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InfluenceMap released Necessary Intervention or Excessive Risk? in June 2020 to examine the US Federal Reserve's COVID-19 related Secondary Market Corporate Credit Facility (SMCCF) activity from a risk viewpoint. It was designed to trigger better disclosure from the Fed and central banks globally as to their strategies during these unprecedented interventions in real economy debt markets. It found long term secular declines in certain sectors in which the Fed was investing (notably Energy, which contains oil/gas and coal value chain companies exclusively) which poses issues of excessive risk-taking by the US government and market distortion. Whether the Fed's corporate bond buying is market neutral and the extent to which it is hedging positions is not clear. However, the sector-weightings of the Fed's purchases can be assessed using financial databases and analysis of the Fed's disclosures. The results are outlined in the download below.
The research finds that the only sector where the Fed is consistently overweight on all three indicators (debt outstanding, equity values and employment) is the GISC Energy sector which contains oil/gas and coal value chain companies exclusively. Against a corporate debt outstanding indictor, it is 2X overweight. Against equity values it is 3.5X overweight and against employment, more than 4X overweight.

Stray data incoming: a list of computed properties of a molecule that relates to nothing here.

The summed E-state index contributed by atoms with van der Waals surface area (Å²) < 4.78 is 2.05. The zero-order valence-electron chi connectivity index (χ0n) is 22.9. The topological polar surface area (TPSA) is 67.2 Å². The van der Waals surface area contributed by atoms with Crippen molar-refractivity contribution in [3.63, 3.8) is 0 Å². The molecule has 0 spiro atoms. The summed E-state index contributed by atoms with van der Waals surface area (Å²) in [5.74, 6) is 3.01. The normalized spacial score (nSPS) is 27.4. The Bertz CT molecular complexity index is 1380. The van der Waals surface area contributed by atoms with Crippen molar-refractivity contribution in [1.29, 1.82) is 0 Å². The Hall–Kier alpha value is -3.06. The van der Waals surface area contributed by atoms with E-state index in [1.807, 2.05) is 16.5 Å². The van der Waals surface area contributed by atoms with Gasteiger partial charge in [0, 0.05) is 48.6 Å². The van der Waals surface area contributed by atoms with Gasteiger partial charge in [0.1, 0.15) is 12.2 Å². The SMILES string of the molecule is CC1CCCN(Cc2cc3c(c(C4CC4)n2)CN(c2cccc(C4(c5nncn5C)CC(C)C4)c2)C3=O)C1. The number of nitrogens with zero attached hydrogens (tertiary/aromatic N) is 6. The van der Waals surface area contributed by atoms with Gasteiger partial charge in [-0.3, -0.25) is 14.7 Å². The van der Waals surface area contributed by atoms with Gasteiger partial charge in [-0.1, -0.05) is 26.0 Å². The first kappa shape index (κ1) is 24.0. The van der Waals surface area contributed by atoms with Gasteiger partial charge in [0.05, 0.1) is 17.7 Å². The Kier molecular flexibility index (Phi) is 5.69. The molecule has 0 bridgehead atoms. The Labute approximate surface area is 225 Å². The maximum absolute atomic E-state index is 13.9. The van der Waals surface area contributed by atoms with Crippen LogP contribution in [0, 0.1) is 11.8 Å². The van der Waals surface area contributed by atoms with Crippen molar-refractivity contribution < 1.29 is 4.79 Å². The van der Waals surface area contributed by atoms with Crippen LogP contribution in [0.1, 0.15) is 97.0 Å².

The Fed's purchases (as of August, 2020) is thus heavily overweight the Energy sector (containing oil/gas and coal value chain companies exclusively). No other sector exhibits this extent of overweight. The sector benchmarks for Energy - as defined by the S&P 1500 constituents - are 4% for outstanding corporate debt, 2% for market value, and 2% for employment. This indicates that the energy sector is overweight by corporate bonds outstanding by 2 times, employment 4 times, and market value 3.5 times.